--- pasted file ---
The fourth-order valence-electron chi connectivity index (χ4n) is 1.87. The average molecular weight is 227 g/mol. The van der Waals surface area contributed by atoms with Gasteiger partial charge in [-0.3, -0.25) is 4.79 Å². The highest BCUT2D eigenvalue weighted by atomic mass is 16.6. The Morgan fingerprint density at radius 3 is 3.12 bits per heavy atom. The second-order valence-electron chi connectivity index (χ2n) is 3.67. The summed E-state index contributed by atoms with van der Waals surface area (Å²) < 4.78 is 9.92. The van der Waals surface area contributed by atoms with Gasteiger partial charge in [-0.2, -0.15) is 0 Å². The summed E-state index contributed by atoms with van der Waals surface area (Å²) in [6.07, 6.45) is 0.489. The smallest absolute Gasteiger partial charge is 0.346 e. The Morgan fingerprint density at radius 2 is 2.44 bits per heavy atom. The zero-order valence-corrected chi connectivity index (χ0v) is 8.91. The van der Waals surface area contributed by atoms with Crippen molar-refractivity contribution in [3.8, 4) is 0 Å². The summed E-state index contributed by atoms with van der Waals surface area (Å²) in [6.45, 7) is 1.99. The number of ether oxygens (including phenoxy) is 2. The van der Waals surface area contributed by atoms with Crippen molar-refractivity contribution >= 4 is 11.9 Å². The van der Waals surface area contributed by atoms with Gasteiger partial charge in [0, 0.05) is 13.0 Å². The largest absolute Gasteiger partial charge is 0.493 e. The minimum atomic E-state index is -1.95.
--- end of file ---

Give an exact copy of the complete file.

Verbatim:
The fourth-order valence-electron chi connectivity index (χ4n) is 1.87. The average molecular weight is 227 g/mol. The van der Waals surface area contributed by atoms with Gasteiger partial charge in [-0.3, -0.25) is 4.79 Å². The highest BCUT2D eigenvalue weighted by atomic mass is 16.6. The Morgan fingerprint density at radius 3 is 3.12 bits per heavy atom. The second-order valence-electron chi connectivity index (χ2n) is 3.67. The summed E-state index contributed by atoms with van der Waals surface area (Å²) < 4.78 is 9.92. The van der Waals surface area contributed by atoms with Gasteiger partial charge in [-0.2, -0.15) is 0 Å². The summed E-state index contributed by atoms with van der Waals surface area (Å²) in [6.07, 6.45) is 0.489. The smallest absolute Gasteiger partial charge is 0.346 e. The Morgan fingerprint density at radius 2 is 2.44 bits per heavy atom. The zero-order valence-corrected chi connectivity index (χ0v) is 8.91. The van der Waals surface area contributed by atoms with Crippen molar-refractivity contribution in [3.8, 4) is 0 Å². The summed E-state index contributed by atoms with van der Waals surface area (Å²) in [6.45, 7) is 1.99. The number of ether oxygens (including phenoxy) is 2. The van der Waals surface area contributed by atoms with Crippen molar-refractivity contribution >= 4 is 11.9 Å². The van der Waals surface area contributed by atoms with Gasteiger partial charge in [0, 0.05) is 13.0 Å². The largest absolute Gasteiger partial charge is 0.493 e. The minimum atomic E-state index is -1.95.